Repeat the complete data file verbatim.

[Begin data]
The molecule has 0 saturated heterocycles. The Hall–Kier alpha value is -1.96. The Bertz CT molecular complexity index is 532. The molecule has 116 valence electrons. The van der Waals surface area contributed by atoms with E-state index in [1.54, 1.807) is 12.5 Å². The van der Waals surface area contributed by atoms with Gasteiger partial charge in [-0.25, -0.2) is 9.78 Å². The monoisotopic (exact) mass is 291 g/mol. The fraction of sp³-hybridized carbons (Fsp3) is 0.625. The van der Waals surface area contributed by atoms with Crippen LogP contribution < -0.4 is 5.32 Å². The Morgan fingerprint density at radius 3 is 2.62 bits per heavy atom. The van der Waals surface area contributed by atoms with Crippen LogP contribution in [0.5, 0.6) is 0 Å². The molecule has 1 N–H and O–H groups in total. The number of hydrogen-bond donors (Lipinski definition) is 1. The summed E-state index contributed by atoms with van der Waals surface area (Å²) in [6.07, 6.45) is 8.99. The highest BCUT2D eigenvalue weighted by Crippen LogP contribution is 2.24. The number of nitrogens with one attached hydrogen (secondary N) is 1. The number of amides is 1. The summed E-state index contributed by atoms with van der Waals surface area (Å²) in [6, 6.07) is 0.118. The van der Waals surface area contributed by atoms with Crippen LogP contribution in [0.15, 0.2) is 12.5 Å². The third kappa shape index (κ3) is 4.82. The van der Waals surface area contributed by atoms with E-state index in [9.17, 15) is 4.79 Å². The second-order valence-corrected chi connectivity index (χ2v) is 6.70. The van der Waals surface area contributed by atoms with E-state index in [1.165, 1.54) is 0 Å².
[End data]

The molecule has 0 saturated heterocycles. The Hall–Kier alpha value is -1.96. The Bertz CT molecular complexity index is 532. The molecule has 116 valence electrons. The van der Waals surface area contributed by atoms with E-state index in [1.54, 1.807) is 12.5 Å². The van der Waals surface area contributed by atoms with Gasteiger partial charge in [-0.25, -0.2) is 9.78 Å². The monoisotopic (exact) mass is 291 g/mol. The fraction of sp³-hybridized carbons (Fsp3) is 0.625. The van der Waals surface area contributed by atoms with Crippen LogP contribution < -0.4 is 5.32 Å². The Morgan fingerprint density at radius 3 is 2.62 bits per heavy atom. The van der Waals surface area contributed by atoms with Crippen LogP contribution in [0.5, 0.6) is 0 Å². The molecule has 1 N–H and O–H groups in total. The number of hydrogen-bond donors (Lipinski definition) is 1. The summed E-state index contributed by atoms with van der Waals surface area (Å²) in [6.07, 6.45) is 8.99. The highest BCUT2D eigenvalue weighted by Crippen LogP contribution is 2.24. The number of nitrogens with one attached hydrogen (secondary N) is 1. The number of amides is 1. The summed E-state index contributed by atoms with van der Waals surface area (Å²) in [6, 6.07) is 0.118. The van der Waals surface area contributed by atoms with Crippen LogP contribution in [0.15, 0.2) is 12.5 Å². The third kappa shape index (κ3) is 4.82. The van der Waals surface area contributed by atoms with E-state index in [9.17, 15) is 4.79 Å². The second-order valence-corrected chi connectivity index (χ2v) is 6.70. The van der Waals surface area contributed by atoms with E-state index in [1.165, 1.54) is 0 Å².